Julius Fučík (composer)

Julius Ernst Wilhelm Fučík (18 July 187215 September 1916) was a Czech composer and conductor of military bands.

Fučík spent most of his life as the leader of military brass bands. He was a prolific composer, with over 300 marches, polkas and waltzes to his name. As most of his work was for military bands he is sometimes known as the "Bohemian Sousa".

Today his marches are still played as patriotic music in the Czech Republic. However his world wide reputation rests on one work, his opus 68 march the Entrance of the Gladiators (Vjezd gladiátorů), which is universally recognized as the theme tune of clowns in a circus. (This march is also known by the title Thunder and Blazes.) Despite being so widely known, the tune's original name and composer are relatively obscure.

Also The Florentiner March, which isn't as popular as Entrance of the Gladiators, is still a great march choice for many Wind Ensembles.

Fučík was the uncle of the journalist Julius Fučík, murdered by the Nazi regime.


Fučík was born in Prague on July 18th, 1872 when Prague was part of the Austro-Hungarian Empire. As a student he learned to play the bassoon, violin and various percussion instruments, later studying composition under Antonín Dvořák.

In 1891 he joined the 49th Austro-Hungarian Regiment as a military musician. He initially played in Krems by the Danube under Josef Wagner and later joined Karl Komzak's military band in Vienna. In 1895 Fučík left the army to take up a position as second bassoonist at the German Theatre in Prague. A year later he became the principal conductor of the Prague City Orchestra as well as the conductor of the Danica Choir in the Croatian city of Sisak. During this time, Fučík wrote a number of chamber music pieces, mostly for clarinet and bassoon.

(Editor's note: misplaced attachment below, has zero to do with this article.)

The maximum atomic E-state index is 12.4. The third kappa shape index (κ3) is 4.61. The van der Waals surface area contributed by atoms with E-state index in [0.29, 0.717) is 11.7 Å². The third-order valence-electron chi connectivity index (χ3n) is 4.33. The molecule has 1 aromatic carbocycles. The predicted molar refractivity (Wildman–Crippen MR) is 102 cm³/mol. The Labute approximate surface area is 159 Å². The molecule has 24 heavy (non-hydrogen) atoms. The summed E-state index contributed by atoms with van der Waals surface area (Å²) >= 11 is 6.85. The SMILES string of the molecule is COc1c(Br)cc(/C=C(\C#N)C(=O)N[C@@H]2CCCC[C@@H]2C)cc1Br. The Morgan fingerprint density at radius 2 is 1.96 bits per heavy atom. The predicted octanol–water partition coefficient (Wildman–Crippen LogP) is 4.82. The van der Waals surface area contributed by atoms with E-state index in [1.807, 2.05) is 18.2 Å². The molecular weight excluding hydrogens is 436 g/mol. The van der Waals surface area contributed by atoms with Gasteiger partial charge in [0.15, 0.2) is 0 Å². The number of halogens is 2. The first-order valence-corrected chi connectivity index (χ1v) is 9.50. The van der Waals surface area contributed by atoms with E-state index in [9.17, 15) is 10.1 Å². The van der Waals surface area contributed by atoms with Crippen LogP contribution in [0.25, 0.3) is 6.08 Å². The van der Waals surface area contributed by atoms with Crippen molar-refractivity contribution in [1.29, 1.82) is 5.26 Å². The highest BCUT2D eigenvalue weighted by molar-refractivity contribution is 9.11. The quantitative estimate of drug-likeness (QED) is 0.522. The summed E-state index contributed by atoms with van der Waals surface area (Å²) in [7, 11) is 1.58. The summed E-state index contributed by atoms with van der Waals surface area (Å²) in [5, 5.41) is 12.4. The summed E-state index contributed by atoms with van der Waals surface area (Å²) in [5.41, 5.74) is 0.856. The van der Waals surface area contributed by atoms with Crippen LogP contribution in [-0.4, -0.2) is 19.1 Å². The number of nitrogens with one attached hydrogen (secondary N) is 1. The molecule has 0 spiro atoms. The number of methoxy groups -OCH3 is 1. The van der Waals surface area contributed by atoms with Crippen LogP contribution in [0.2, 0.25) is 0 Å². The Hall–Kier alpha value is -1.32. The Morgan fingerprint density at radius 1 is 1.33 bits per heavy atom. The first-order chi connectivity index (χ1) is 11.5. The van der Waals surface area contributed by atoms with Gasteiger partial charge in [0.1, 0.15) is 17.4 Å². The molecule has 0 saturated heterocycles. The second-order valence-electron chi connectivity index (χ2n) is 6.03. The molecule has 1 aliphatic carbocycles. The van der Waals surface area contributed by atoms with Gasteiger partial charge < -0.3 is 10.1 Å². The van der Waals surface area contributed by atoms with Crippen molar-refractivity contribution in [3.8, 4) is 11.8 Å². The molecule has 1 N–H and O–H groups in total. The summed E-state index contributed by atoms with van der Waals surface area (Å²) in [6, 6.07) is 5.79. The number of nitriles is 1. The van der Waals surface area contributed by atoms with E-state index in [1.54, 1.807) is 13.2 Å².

In 1897 he rejoined the army as the bandmaster for the 86th Infantry Regiment in Sarajevo. Shortly after, he wrote his most famous piece the Einzug der Gladiatoren or Entrance of the Gladiators (also known by the title Thunder and Blazes). Fučík's interest in Roman history led him to name the march as he did. The tune is now universally associated with the appearance of the clowns in a circus performance. In its circus context, the tune is also known by the title Thunder and Blazes.

In 1900 Fučík's band was moved to Budapest where Fučík found there were several other military bands ready to play his compositions, but he also faced more competition to get noticed. Having more musicians at his disposal, Fučík began to experiment with transcriptions of orchestral works.

In 1909 Fučík moved again, returning to Bohemia where he became the director the orchestra of the 92nd Infantry Regiment in Terezin. At the time, the orchestra was one of the finest in the Austro-Hungarian empire, and Fučík toured with them giving concerts in Prague and Berlin to audiences of over 10,000 people.

In 1913 Fučík married and settled in Berlin where he started his own band and a music publishing company, Apollo Verlag, to market his compositions. His fortunes began to wane with the outbreak of the First World War. Under the privations of the war, Fučík's business failed and his health suffered. On September 25th, 1916, Julius Fučík died near Berlin at the age of 44.


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